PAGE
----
Congrats on driving a Tesla from LA to NY in just over two days! https://t.co/hjAnAAIdMB
— Elon Musk (@elonmusk) October 21, 2015
“It’s so cool to see Model S owners get out there and use this groundbreaking technology. The more people who use it, the better it will get,” says company spokeswoman Khobi Brooklyn. “Having said that, today’s Autopilot features are designed to provide a hands-on experience to give drivers more confidence behind the wheel, increase their safety on the road, and make highway driving more enjoyable. Drivers can’t abdicate responsibility, we expect the driver to be present and prepared to take over at any time.”
Tesla’s Autopilot is only available above 18 mph and is intended only for highway use, but there are no apparent restrictions on top speed, or where the system’s used. The human has to touch the wheel every few seconds, otherwise the car beeps a warning, and eventually comes to a controlled stop. Tesla’s not the only company with this kind of tech: Mercedes’ Intelligent Drive system lets the S- and E-Class sedans stay in their lanes at a controlled speed, but those cars require the human keep her hands on the wheel at all times.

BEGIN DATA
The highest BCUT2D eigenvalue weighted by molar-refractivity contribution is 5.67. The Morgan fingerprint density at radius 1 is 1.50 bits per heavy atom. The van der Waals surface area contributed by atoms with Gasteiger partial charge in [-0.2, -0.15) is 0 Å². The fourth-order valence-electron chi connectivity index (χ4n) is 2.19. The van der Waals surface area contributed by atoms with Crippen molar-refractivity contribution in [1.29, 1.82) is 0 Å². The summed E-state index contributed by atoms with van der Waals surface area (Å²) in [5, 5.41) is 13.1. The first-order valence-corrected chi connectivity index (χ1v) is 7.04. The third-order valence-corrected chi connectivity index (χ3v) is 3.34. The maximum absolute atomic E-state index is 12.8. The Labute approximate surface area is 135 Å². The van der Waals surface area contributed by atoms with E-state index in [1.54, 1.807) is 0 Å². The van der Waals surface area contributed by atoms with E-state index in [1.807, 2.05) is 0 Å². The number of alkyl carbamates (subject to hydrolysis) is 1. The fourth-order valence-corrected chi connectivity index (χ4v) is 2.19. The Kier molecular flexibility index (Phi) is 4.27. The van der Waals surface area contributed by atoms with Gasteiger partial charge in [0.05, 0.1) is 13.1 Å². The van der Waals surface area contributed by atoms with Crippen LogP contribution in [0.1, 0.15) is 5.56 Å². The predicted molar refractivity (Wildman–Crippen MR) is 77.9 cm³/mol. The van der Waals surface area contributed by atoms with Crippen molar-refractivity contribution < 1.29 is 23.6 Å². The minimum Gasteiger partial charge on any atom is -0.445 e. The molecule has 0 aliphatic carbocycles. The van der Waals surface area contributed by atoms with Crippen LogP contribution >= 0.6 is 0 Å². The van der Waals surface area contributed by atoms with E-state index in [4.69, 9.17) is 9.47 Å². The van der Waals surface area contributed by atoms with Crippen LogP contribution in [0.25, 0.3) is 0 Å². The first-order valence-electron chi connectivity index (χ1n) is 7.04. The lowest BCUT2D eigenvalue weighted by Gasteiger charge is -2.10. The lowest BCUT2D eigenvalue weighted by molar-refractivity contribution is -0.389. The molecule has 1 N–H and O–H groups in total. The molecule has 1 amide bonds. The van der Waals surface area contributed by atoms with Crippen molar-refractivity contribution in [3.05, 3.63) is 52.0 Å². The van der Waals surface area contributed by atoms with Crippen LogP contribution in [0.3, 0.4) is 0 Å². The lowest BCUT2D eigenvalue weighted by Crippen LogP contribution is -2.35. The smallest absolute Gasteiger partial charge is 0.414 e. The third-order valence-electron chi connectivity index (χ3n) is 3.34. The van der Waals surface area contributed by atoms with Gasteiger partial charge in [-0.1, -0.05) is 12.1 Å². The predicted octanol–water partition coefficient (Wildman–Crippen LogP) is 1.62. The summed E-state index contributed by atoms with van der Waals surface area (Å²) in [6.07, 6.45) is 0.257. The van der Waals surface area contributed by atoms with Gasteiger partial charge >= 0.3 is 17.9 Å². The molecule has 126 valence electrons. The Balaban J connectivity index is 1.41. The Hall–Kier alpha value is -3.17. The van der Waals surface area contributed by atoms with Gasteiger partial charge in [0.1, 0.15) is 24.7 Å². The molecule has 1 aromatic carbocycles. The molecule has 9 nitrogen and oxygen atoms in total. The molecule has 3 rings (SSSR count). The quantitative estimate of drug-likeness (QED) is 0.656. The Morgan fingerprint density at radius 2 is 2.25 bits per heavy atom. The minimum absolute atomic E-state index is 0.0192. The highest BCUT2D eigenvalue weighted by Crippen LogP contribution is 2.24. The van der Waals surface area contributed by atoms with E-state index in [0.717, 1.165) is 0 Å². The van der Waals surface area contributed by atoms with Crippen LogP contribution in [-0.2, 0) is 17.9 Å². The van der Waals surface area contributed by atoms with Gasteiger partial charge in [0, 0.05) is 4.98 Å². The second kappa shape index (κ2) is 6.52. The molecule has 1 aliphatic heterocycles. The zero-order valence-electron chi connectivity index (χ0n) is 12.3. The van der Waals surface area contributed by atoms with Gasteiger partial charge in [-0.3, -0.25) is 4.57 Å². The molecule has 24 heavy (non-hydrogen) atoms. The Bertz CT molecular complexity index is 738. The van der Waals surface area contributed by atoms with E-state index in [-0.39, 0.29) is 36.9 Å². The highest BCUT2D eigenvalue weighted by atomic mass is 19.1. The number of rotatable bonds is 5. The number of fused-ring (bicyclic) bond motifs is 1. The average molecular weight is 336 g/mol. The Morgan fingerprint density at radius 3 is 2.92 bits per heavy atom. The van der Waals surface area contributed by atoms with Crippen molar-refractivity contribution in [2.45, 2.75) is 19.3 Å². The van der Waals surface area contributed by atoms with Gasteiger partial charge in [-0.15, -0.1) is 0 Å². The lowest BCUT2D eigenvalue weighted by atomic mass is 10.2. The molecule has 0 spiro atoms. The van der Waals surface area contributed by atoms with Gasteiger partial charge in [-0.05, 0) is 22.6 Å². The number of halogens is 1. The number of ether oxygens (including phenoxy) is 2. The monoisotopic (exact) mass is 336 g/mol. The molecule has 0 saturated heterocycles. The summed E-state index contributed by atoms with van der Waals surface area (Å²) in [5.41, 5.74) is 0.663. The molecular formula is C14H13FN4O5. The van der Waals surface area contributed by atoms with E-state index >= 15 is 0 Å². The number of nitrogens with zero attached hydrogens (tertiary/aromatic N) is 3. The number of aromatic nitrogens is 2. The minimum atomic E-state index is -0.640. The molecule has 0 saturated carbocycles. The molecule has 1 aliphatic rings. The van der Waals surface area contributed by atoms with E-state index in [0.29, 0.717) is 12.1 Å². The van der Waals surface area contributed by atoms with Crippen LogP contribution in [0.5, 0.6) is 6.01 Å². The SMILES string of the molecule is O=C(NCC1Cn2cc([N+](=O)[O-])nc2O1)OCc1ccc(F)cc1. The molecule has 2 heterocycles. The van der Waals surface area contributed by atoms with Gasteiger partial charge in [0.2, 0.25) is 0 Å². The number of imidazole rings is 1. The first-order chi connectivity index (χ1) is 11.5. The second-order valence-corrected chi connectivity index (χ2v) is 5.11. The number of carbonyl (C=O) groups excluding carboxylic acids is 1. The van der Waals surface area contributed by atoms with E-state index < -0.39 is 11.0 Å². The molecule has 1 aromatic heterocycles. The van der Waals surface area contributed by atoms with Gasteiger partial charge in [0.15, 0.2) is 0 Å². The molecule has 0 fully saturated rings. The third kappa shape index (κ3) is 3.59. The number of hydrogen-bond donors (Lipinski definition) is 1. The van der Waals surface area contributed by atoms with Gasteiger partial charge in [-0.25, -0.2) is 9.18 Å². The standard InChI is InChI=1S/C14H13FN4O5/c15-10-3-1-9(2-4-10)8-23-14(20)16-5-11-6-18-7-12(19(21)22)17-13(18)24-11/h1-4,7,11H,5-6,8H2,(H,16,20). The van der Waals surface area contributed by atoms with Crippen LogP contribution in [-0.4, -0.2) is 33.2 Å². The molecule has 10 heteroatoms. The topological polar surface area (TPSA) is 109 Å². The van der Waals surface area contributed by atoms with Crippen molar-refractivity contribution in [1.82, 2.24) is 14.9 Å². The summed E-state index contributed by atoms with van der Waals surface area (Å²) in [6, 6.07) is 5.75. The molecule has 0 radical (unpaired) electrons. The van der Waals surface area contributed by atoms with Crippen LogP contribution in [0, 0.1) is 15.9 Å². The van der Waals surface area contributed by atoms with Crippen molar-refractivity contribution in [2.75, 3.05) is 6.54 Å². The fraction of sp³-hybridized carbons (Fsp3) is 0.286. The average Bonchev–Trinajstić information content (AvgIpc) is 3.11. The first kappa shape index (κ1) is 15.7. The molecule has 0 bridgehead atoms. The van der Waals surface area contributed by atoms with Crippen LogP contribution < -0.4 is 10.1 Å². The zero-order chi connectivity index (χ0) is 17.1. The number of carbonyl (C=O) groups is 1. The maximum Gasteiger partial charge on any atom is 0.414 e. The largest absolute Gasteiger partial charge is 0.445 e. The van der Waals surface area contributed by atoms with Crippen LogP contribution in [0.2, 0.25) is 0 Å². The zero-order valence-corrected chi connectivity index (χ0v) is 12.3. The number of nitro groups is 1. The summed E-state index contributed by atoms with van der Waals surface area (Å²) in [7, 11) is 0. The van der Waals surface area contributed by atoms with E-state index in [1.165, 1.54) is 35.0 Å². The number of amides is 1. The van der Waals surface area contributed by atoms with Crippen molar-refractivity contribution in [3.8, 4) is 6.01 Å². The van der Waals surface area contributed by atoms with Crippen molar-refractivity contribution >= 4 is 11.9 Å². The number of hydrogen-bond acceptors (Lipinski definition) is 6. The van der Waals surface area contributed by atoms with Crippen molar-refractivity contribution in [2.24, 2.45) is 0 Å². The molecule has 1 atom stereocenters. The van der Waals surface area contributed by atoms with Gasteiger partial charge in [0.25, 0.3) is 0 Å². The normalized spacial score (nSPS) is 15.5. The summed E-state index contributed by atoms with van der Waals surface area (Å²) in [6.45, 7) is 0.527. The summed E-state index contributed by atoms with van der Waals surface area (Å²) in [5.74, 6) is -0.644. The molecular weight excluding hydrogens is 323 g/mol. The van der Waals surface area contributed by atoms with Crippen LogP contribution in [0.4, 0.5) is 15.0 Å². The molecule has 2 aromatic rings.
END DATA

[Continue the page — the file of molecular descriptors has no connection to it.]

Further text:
Companies can get away with a lot that’s in a legal gray area, as long as bad things don’t happen. Bryant Walker Smith, assistant professor at the University of South Carolina School of Law
If someone causes an accident by relying too heavily on Tesla’s system, Tesla may not get off the hook by saying, “Hey, we told ’em to be careful.”
“Companies can get away with a lot that’s in a legal gray area, as long as bad things don’t happen,” says Bryant Walker Smith, an assistant professor at the University of South Carolina School of Law and affiliate scholar at the Center for Internet and Society, who studies self-driving vehicles. But when bad things do happen, regulators step in—and those gray areas tend to shrink pretty quickly.
In an extreme case, states could decide Tesla’s cars are unsafe and revoke their registrations, or refuse to issue new ones. The feds could force Tesla to recall its cars and change their settings (something Tesla could do with another software update). If someone’s hurt in an accident, the automaker could face civil or criminal charges.
This is why, Smith says, other risk-averse automakers developing autonomous technology have been so slow to introduce it. Questions of liability are unresolved. If a self-driving system causes a tragedy—especially one involving an innocent bystander—public pushback is likely. The strongest argument for the technology, that it will make driving safer, would be badly weakened.
Even Roy, a trained racing driver who set this speed record with the help of Autopilot, is concerned about how the public will use it, he says. “There’s no reason this car should be allowed to go 20 or 30 miles per hour over the speed limit in autonomous mode.”